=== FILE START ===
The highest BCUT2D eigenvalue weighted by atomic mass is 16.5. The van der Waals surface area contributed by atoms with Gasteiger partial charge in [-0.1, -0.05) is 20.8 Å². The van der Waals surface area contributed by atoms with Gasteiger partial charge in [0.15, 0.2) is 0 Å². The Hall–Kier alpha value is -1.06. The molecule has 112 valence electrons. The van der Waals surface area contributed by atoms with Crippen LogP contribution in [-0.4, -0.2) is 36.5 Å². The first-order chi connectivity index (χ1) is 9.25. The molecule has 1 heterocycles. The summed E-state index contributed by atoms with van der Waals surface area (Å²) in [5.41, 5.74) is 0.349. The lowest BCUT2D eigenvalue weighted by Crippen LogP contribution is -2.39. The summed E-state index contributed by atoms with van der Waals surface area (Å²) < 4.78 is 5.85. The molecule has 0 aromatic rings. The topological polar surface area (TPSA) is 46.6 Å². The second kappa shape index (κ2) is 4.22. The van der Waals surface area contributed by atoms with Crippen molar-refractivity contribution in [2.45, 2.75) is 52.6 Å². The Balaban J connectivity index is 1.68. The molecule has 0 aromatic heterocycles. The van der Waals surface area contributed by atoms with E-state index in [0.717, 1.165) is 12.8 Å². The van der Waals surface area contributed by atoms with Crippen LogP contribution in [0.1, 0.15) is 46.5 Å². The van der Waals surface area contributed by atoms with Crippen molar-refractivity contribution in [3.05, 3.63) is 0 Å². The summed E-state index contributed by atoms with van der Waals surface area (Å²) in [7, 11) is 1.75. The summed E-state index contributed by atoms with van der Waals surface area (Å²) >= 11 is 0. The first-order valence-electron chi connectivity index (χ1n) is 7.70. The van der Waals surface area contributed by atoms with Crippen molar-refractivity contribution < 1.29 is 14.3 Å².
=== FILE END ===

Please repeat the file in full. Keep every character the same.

The highest BCUT2D eigenvalue weighted by atomic mass is 16.5. The van der Waals surface area contributed by atoms with Gasteiger partial charge in [-0.1, -0.05) is 20.8 Å². The van der Waals surface area contributed by atoms with Gasteiger partial charge in [0.15, 0.2) is 0 Å². The Hall–Kier alpha value is -1.06. The molecule has 112 valence electrons. The van der Waals surface area contributed by atoms with Crippen LogP contribution in [-0.4, -0.2) is 36.5 Å². The first-order chi connectivity index (χ1) is 9.25. The molecule has 1 heterocycles. The summed E-state index contributed by atoms with van der Waals surface area (Å²) in [5.41, 5.74) is 0.349. The lowest BCUT2D eigenvalue weighted by Crippen LogP contribution is -2.39. The summed E-state index contributed by atoms with van der Waals surface area (Å²) < 4.78 is 5.85. The molecule has 0 aromatic rings. The topological polar surface area (TPSA) is 46.6 Å². The second kappa shape index (κ2) is 4.22. The van der Waals surface area contributed by atoms with Crippen molar-refractivity contribution in [2.45, 2.75) is 52.6 Å². The Balaban J connectivity index is 1.68. The molecule has 0 aromatic heterocycles. The van der Waals surface area contributed by atoms with E-state index in [0.717, 1.165) is 12.8 Å². The van der Waals surface area contributed by atoms with Crippen LogP contribution in [0.1, 0.15) is 46.5 Å². The van der Waals surface area contributed by atoms with Crippen molar-refractivity contribution in [3.05, 3.63) is 0 Å². The summed E-state index contributed by atoms with van der Waals surface area (Å²) in [7, 11) is 1.75. The summed E-state index contributed by atoms with van der Waals surface area (Å²) >= 11 is 0. The first-order valence-electron chi connectivity index (χ1n) is 7.70. The van der Waals surface area contributed by atoms with Crippen molar-refractivity contribution < 1.29 is 14.3 Å².